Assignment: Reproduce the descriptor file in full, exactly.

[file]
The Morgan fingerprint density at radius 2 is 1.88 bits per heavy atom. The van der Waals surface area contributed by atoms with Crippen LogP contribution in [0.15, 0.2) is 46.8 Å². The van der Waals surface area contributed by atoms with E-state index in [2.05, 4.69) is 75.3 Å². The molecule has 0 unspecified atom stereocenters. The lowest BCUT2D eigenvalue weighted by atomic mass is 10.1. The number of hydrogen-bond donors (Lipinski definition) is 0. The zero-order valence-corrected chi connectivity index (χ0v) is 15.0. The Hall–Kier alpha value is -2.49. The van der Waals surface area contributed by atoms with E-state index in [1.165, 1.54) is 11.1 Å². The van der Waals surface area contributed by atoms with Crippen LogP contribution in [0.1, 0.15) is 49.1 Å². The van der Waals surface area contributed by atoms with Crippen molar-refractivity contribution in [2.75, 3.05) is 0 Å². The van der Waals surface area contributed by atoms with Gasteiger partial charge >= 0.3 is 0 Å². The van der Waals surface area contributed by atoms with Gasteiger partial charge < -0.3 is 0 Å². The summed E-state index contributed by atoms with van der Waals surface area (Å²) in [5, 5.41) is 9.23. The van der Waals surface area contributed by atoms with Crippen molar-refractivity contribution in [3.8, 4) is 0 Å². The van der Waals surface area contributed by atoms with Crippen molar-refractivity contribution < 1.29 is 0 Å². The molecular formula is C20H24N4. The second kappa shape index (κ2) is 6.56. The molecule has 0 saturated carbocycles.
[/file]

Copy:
The Morgan fingerprint density at radius 2 is 1.88 bits per heavy atom. The van der Waals surface area contributed by atoms with Crippen LogP contribution in [0.15, 0.2) is 46.8 Å². The van der Waals surface area contributed by atoms with E-state index in [2.05, 4.69) is 75.3 Å². The molecule has 0 unspecified atom stereocenters. The lowest BCUT2D eigenvalue weighted by atomic mass is 10.1. The number of hydrogen-bond donors (Lipinski definition) is 0. The zero-order valence-corrected chi connectivity index (χ0v) is 15.0. The Hall–Kier alpha value is -2.49. The van der Waals surface area contributed by atoms with E-state index in [1.165, 1.54) is 11.1 Å². The van der Waals surface area contributed by atoms with Crippen LogP contribution in [0.1, 0.15) is 49.1 Å². The van der Waals surface area contributed by atoms with Crippen molar-refractivity contribution in [2.75, 3.05) is 0 Å². The van der Waals surface area contributed by atoms with Gasteiger partial charge >= 0.3 is 0 Å². The van der Waals surface area contributed by atoms with Gasteiger partial charge < -0.3 is 0 Å². The summed E-state index contributed by atoms with van der Waals surface area (Å²) in [5, 5.41) is 9.23. The van der Waals surface area contributed by atoms with Crippen molar-refractivity contribution in [3.8, 4) is 0 Å². The van der Waals surface area contributed by atoms with Crippen molar-refractivity contribution < 1.29 is 0 Å². The molecular formula is C20H24N4. The second kappa shape index (κ2) is 6.56. The molecule has 0 saturated carbocycles.